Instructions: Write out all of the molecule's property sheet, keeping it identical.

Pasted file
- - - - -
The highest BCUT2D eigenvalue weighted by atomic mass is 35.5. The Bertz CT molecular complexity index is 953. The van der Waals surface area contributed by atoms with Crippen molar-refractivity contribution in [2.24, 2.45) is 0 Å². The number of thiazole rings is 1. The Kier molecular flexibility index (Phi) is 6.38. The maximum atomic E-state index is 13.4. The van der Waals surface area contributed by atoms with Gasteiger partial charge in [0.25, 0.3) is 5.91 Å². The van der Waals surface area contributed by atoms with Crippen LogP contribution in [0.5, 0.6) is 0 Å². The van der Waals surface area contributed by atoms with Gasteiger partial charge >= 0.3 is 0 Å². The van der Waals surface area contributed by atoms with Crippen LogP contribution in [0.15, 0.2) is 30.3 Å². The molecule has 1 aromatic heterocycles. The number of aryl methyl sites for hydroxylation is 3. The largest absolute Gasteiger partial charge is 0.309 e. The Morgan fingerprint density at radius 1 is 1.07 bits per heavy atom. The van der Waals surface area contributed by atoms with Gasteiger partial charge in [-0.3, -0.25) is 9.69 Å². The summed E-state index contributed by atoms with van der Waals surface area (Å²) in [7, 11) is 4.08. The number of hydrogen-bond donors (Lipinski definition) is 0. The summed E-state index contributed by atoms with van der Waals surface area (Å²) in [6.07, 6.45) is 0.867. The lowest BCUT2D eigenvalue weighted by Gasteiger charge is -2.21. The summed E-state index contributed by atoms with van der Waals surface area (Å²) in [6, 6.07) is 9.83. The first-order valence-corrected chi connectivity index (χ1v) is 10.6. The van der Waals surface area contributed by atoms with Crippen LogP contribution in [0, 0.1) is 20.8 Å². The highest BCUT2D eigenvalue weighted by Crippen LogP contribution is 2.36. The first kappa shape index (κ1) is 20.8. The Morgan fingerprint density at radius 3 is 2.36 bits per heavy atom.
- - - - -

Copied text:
The highest BCUT2D eigenvalue weighted by atomic mass is 35.5. The Bertz CT molecular complexity index is 953. The van der Waals surface area contributed by atoms with Crippen molar-refractivity contribution in [2.24, 2.45) is 0 Å². The number of thiazole rings is 1. The Kier molecular flexibility index (Phi) is 6.38. The maximum atomic E-state index is 13.4. The van der Waals surface area contributed by atoms with Gasteiger partial charge in [0.25, 0.3) is 5.91 Å². The van der Waals surface area contributed by atoms with Crippen LogP contribution in [0.5, 0.6) is 0 Å². The van der Waals surface area contributed by atoms with Gasteiger partial charge >= 0.3 is 0 Å². The van der Waals surface area contributed by atoms with Crippen LogP contribution in [0.15, 0.2) is 30.3 Å². The molecule has 1 aromatic heterocycles. The number of aryl methyl sites for hydroxylation is 3. The largest absolute Gasteiger partial charge is 0.309 e. The Morgan fingerprint density at radius 1 is 1.07 bits per heavy atom. The van der Waals surface area contributed by atoms with Gasteiger partial charge in [-0.3, -0.25) is 9.69 Å². The summed E-state index contributed by atoms with van der Waals surface area (Å²) in [7, 11) is 4.08. The number of hydrogen-bond donors (Lipinski definition) is 0. The summed E-state index contributed by atoms with van der Waals surface area (Å²) in [6.07, 6.45) is 0.867. The lowest BCUT2D eigenvalue weighted by Gasteiger charge is -2.21. The summed E-state index contributed by atoms with van der Waals surface area (Å²) in [6, 6.07) is 9.83. The first-order valence-corrected chi connectivity index (χ1v) is 10.6. The van der Waals surface area contributed by atoms with Crippen LogP contribution in [0, 0.1) is 20.8 Å². The highest BCUT2D eigenvalue weighted by Crippen LogP contribution is 2.36. The first kappa shape index (κ1) is 20.8. The Morgan fingerprint density at radius 3 is 2.36 bits per heavy atom.